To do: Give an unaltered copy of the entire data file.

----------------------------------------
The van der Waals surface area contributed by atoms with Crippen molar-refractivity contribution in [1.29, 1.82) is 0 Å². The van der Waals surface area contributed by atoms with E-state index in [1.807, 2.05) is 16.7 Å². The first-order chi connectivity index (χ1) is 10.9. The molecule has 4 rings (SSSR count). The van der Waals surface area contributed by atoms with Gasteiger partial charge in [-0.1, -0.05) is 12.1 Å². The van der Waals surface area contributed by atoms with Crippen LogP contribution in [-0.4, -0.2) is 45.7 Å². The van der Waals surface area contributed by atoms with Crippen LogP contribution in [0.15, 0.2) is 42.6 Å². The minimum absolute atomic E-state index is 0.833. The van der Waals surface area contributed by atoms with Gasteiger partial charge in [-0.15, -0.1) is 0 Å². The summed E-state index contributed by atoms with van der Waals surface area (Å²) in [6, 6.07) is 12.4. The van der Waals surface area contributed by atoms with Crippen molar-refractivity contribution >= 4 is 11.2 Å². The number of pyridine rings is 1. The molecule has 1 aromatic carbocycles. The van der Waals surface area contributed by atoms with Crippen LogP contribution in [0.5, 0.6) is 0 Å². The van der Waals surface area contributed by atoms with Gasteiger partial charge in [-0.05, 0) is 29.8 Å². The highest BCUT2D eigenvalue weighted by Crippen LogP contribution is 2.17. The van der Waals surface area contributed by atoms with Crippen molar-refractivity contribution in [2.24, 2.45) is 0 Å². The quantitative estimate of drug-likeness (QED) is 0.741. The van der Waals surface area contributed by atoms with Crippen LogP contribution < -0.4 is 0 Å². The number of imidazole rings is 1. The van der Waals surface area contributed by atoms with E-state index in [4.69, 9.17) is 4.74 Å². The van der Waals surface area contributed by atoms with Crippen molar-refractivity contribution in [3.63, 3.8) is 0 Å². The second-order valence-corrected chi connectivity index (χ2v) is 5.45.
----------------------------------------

The van der Waals surface area contributed by atoms with Crippen molar-refractivity contribution in [1.29, 1.82) is 0 Å². The van der Waals surface area contributed by atoms with E-state index in [1.807, 2.05) is 16.7 Å². The first-order chi connectivity index (χ1) is 10.9. The molecule has 4 rings (SSSR count). The van der Waals surface area contributed by atoms with Gasteiger partial charge in [-0.1, -0.05) is 12.1 Å². The van der Waals surface area contributed by atoms with Crippen LogP contribution in [-0.4, -0.2) is 45.7 Å². The van der Waals surface area contributed by atoms with Crippen LogP contribution in [0.15, 0.2) is 42.6 Å². The minimum absolute atomic E-state index is 0.833. The van der Waals surface area contributed by atoms with Gasteiger partial charge in [-0.15, -0.1) is 0 Å². The summed E-state index contributed by atoms with van der Waals surface area (Å²) in [6, 6.07) is 12.4. The van der Waals surface area contributed by atoms with Crippen molar-refractivity contribution >= 4 is 11.2 Å². The number of pyridine rings is 1. The molecule has 1 aromatic carbocycles. The van der Waals surface area contributed by atoms with Crippen LogP contribution in [0.5, 0.6) is 0 Å². The van der Waals surface area contributed by atoms with Gasteiger partial charge in [-0.05, 0) is 29.8 Å². The highest BCUT2D eigenvalue weighted by Crippen LogP contribution is 2.17. The van der Waals surface area contributed by atoms with Crippen molar-refractivity contribution in [2.24, 2.45) is 0 Å². The quantitative estimate of drug-likeness (QED) is 0.741. The van der Waals surface area contributed by atoms with Crippen LogP contribution < -0.4 is 0 Å². The number of imidazole rings is 1. The van der Waals surface area contributed by atoms with E-state index in [4.69, 9.17) is 4.74 Å². The van der Waals surface area contributed by atoms with Crippen molar-refractivity contribution in [3.63, 3.8) is 0 Å². The second-order valence-corrected chi connectivity index (χ2v) is 5.45.